Last Wednesday afternoon I thought I was finished seeing patients for the day when a father and his daughter showed up. The previous week, this pair had visited me because the child was hit in the face with a rock while at school. The poor seven year-old was in the wrong place at the wrong time; she got in the middle of a fight between two other big kids. I was glad to see that her wound had healed but dismayed to find a new wound on her face. Her father said she’d been standing over the fire at home, trying to help her mother when the oil splashed up into her face. It looked like a third-degree burn over the eye with a second-degree burn around it. She couldn’t even open her eye because of the burn location. Her father said that the incident had happened on a Monday night and that they couldn’t go to the hospital until the next day (due to insecurity at night). On Tuesday, they took the girl to the hospital only to be given tetracycline and told nothing else could be done. I then saw her another day later and gave her the first dose of pain medication she’d had since the incident. I also showed the father how to clean the wound and apply burn cream. They walked away with instructions about how to treat the wound and give the child pain medication. I couldn’t get over the look of misery on the child’s face. It’s hard to see one so young being traumatized by life at an early stage.

Monday, November 10, 2008

Fearing the Unknown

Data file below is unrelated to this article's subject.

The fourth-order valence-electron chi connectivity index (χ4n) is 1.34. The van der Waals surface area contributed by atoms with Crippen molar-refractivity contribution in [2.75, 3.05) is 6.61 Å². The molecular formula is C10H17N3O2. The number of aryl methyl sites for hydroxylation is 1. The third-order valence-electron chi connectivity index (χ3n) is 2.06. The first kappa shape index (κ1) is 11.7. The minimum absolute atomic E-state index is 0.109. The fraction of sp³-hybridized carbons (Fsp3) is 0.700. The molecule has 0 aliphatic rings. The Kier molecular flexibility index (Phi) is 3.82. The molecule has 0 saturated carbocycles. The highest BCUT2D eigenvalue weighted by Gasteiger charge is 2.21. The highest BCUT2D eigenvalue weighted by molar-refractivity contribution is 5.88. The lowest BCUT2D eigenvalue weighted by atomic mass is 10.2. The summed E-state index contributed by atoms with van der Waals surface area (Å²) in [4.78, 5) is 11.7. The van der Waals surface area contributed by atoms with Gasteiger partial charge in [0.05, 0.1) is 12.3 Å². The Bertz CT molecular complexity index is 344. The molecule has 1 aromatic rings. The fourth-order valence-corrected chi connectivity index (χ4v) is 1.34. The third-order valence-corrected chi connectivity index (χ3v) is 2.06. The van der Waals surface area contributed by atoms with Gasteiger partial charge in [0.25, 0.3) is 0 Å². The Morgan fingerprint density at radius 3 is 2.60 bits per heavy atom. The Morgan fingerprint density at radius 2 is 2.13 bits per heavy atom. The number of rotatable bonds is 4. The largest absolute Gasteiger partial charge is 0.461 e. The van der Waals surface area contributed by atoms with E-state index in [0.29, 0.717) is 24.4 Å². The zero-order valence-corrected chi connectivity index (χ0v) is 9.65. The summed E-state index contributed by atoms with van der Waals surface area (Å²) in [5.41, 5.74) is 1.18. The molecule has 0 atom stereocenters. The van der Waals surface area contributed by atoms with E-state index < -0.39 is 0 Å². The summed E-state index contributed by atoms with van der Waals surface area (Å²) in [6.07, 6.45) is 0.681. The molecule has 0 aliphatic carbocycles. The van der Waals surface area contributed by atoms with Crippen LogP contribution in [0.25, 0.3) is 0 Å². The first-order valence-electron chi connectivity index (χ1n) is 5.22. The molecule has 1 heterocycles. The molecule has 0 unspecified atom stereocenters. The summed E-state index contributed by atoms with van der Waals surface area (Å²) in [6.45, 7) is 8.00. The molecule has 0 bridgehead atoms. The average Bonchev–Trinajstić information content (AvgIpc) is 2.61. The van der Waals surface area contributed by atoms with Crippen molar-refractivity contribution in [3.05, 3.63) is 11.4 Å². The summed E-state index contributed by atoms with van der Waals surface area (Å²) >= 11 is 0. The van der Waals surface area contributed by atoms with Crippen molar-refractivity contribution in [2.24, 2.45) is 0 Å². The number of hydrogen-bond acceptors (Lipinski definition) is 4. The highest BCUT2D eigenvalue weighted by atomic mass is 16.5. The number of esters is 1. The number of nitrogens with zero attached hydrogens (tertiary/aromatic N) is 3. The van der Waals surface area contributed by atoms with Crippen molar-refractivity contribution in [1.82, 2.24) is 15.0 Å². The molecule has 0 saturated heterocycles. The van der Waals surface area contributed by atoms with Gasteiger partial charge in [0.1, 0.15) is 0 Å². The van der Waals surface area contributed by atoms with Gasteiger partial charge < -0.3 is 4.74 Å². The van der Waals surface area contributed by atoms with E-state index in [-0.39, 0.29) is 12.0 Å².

When we first arrived in Kaabong back in June, some village elders found out that I was a nurse and people started showing up at our compound all hours of the day. After several crazy months of seeing sick people whenever they chose to show up, I’ve gotten the community into a schedule that works better for me and keeps me sane. First I had to seek permission from the Medical Supervisor at the hospital to be treating people for minor health problems. It’s really just a lot of first-aid that I do on a day-to-day basis. I now see people on M/W/F and some Saturdays from 9am-1pm (African time…so I’m usually late).

Last Wednesday, the first two patients I saw were men who both had scabies. Basically, scabies are mites that get underneath the skin and make people itch. When someone comes to me with this problem, I make them bathe first before applying Malathion cream to the affected area. I gave a bucket of warm water and a bar of soap to the first man who complained of this problem. He was a thin but well-dressed man. While he was bathing, the other man came and presented with the same problem. I told him to go around back and bathe with the first man. Men here all bathe together and don’t mind nudity as much. The second man went around the shed but came back quickly and said he wanted another bucket, different water, and new soap. I was perplexed. I asked what his problem was but he wouldn’t say. He got a new bucket and headed down to our borehole (well) to bathe there. While he was gone, the first man presented himself before me clean and ready for the lotion. I held the bottle and poured lotion into his hand so that he wouldn’t contaminate the bottle by putting his fingers in the medicine. He smeared himself up and walked away happy. The second man returned from bathing five minutes later and I asked if he was ready to put the lotion on. He asked me if the first man had already used lotion from my bottle. I told him ‘yes’. He then politely refused the lotion and said he’d be on his way. Again I asked him what was wrong and this time he said that he didn’t want to use the same lotion that the other man used. I informed him that I had poured the lotion directly from the bottle into the man’s hand and that the man had not handled the bottle. Still, the man refused and left. Later our day guard explained everything. The first man who had come for scabies treatment was HIV positive and the other man had known this. He was scared to touch anything that the first man had touched, even refusing medicine from the same bottle.